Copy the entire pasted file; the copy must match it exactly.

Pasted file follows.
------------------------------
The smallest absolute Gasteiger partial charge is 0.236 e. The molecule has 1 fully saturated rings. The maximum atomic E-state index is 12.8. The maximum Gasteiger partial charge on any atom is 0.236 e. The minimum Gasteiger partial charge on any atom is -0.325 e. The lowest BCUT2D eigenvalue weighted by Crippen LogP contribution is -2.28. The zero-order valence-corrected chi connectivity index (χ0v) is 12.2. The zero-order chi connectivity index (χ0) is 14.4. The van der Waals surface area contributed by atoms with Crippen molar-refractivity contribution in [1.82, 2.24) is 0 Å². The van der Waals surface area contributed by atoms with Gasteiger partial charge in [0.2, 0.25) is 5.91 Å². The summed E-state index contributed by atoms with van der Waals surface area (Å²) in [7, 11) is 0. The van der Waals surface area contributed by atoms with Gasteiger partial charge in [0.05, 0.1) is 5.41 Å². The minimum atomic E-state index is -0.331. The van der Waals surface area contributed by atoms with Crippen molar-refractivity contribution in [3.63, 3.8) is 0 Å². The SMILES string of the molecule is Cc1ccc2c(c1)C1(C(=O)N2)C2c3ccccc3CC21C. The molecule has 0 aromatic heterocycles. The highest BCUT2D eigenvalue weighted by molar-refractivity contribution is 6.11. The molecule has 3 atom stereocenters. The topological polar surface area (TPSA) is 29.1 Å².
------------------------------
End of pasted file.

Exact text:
The smallest absolute Gasteiger partial charge is 0.236 e. The molecule has 1 fully saturated rings. The maximum atomic E-state index is 12.8. The maximum Gasteiger partial charge on any atom is 0.236 e. The minimum Gasteiger partial charge on any atom is -0.325 e. The lowest BCUT2D eigenvalue weighted by Crippen LogP contribution is -2.28. The zero-order valence-corrected chi connectivity index (χ0v) is 12.2. The zero-order chi connectivity index (χ0) is 14.4. The van der Waals surface area contributed by atoms with Crippen molar-refractivity contribution in [1.82, 2.24) is 0 Å². The van der Waals surface area contributed by atoms with Gasteiger partial charge in [0.2, 0.25) is 5.91 Å². The summed E-state index contributed by atoms with van der Waals surface area (Å²) in [7, 11) is 0. The van der Waals surface area contributed by atoms with Gasteiger partial charge in [0.05, 0.1) is 5.41 Å². The minimum atomic E-state index is -0.331. The van der Waals surface area contributed by atoms with Crippen molar-refractivity contribution in [3.63, 3.8) is 0 Å². The SMILES string of the molecule is Cc1ccc2c(c1)C1(C(=O)N2)C2c3ccccc3CC21C. The molecule has 0 aromatic heterocycles. The highest BCUT2D eigenvalue weighted by molar-refractivity contribution is 6.11. The molecule has 3 atom stereocenters. The topological polar surface area (TPSA) is 29.1 Å².